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Adapted from The Israeli-Palestinian Conflict: A Lesson in Perspective . Created by: MaryLynne Fillmon and A Historical Perspective on the Arab-Israeli Conflict and Peace Process The Institute for Curriculum Services: National Resource Center for Accurate Jewish Content in Schools.

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adapted from the israeli palestinian conflict a lesson in perspective

Adapted fromThe Israeli-Palestinian Conflict:A Lesson in Perspective

Created by: MaryLynne Fillmon


A Historical Perspective on the

Arab-Israeli Conflict and Peace Process

The Institute for Curriculum Services: National Resource Center for Accurate

Jewish Content in Schools

historical background israeli palestinian conflict
Historical Background Israeli-Palestinian Conflict
  • Zionist: Supporter of a homeland for the Jews in the area of Palestine. Movement began late 1800’s.
  • Many Jews began to immigrate to Palestine in the late 1800’s.
  • Pre-WWI: Area of Palestine under Ottoman Empire
  • After WWI: Area of Palestine under control of British (British Mandate) until it became independent
  • Balfour Declaration: 1917: Britain supports idea of a Jewish homeland w/ rights of non-Jews protected

Historical Background

Israeli-Palestinian Conflict


UN Plan for Palestine (1947)

  • Partition (separate) the area into 2 countries
  • Israel (Jewish State) and Palestine (Arab State)
  • 55% of land goes to the Jews
  • 45% of land goes to the Arabs
  • Total Population: 1.8 million
    • 1.2 million Arabs living in area
    • 600,00 Jews living in area
  • Jerusalem:“international city” controlled by UN
  • Accepted by Jews
  • Rejected by Arabs
  • No Arab on committee

1948 War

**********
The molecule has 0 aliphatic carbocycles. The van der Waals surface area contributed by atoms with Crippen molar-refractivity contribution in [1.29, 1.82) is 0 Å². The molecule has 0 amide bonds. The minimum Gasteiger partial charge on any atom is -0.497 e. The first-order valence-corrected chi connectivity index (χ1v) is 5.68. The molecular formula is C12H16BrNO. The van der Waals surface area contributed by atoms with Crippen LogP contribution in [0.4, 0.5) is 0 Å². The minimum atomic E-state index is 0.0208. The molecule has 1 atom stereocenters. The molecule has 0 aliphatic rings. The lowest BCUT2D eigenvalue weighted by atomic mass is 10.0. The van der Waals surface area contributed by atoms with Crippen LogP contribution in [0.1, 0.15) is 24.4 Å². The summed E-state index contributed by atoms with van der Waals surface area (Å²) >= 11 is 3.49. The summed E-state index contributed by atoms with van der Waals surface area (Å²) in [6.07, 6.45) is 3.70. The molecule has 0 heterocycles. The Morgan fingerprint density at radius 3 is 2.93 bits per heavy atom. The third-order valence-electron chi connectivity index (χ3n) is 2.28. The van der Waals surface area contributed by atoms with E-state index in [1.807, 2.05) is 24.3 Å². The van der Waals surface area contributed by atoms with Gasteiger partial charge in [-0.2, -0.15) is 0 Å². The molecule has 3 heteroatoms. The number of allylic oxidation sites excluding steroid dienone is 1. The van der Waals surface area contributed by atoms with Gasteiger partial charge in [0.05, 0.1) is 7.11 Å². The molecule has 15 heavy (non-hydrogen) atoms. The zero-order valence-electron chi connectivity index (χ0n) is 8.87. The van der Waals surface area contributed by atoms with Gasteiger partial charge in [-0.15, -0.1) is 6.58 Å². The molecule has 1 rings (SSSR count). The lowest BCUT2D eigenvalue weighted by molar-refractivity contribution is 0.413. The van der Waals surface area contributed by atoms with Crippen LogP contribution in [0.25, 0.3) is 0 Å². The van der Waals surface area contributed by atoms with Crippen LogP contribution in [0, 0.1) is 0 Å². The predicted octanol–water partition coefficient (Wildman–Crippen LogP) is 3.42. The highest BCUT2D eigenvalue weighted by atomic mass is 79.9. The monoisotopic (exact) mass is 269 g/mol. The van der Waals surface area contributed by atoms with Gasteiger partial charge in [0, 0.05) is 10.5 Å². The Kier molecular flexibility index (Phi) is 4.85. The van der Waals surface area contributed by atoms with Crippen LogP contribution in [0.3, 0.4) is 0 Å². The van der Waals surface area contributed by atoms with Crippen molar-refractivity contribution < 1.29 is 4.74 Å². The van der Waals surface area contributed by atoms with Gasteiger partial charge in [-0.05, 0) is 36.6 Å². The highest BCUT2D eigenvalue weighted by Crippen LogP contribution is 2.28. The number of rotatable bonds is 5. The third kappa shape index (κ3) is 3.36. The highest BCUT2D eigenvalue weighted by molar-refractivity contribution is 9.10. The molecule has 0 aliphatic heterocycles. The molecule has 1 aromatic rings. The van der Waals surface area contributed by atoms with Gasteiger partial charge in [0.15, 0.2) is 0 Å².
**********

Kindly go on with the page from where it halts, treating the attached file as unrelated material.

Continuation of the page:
• May 14,1948: Israel is officially formed
  • May 15, 1948: Israel attacked by six Arab nations
  • Approx. 750,000 Palestinians fled or were forced to leave
  • Over approx. 800,000 Jews in Arab countries also fled or were forced to leave for Israel
  • Israel After War: Jordan controls West Bank and Egypt controls Gaza Strip
  • Israel takes much of Palestine and West Jerusalem—East Jerusalem, including many religious sites taken by Jordan, who denied Israelis access

1956 Suez Canal Crisis

  • Egypt nationalizes the Suez Canal in 1956 and closed the Straits of Tiran to Israel, which blocked Israeli access to the Red Sea.
  • Israel attacks Egypt with later reinforcements from France and the United Kingdom
  • Ceasefire agreement and withdrawal of Israeli troops
  • United Nations Peacekeepers sent to maintain peace in the area

1967 War

  • Israel believes neighbors are preparing for war
    • Egypt requests withdrawal of UN in May 1967 and denies Israel access to the Red Sea by closing Straits of Tiran
    • Jordan and Egypt sign mutual defense agreement
    • Continued terrorist attacks from Syria’s Golan Heights region
  • Israeli surprise attack against Egypt on June 5, 1967
    • Also attacks Syria, Jordan
    • Within six days Israel defeats Egypt, Syria, Jordan
      • Takes control of West Bank and East Jerusalem (from Jordan)
      • Control of Sinai and the Gaza Strip (from Egypt)
      • Control of Golan Heights (from Syria)

The Yom Kippur War, 1973

  • On Yom Kippur in 1973, Egypt and Syria attacked Israel, but Israel pushed back the attack
  • For many Israelis, the war reinforced the need for buffer zones gained in 1967
  • After the war, Israel retained the territories captured in 1967 (West Bank, Gaza, Golan Heights) but gave back land gained in the 1973 war
  • Eventually, in 1979, Egypt became the first Arab country to recognize Israel and entered into a peace treaty

The Camp David Accords

  • 1977: Egypt (led by Anwar Sadat) engages Israel in peace efforts
  • 1978: Camp David Accords
    • U.S. President Carter invites Sadat and Israeli Prime Minister Begin to Camp David
    • Egypt recognizes Israel as a country
    • Israel gives Sinai peninsula back to Egypt
    • First agreement between Israel and an Arab nation

The Intifada

  • Palestinian uprising or Intifada against Israeli occupation, living conditions, and to demand independence that begins in 1987.
    • Includes Palestinian demonstrations, strikes, boycotts, rock throwing and gasoline bombs.
  • Israeli military response
  • Over approx. 400 Israelis killed
  • Over approx. 1500 Palestinians killed, some a result of Palestinian in-fighting

Oslo Accords, 1993

  • In the 1990’s several advances towards peace were made with several meetings taking place in places such as Egypt, Spain, the United States, and Norway.
    • 1993 Oslo Accords: Palestinian Leader Yasser Arafat and Israel’s Prime Minister Yitzhak Rabin met to begin to work out a peace deal that included each side recognizing the right of the other to exist.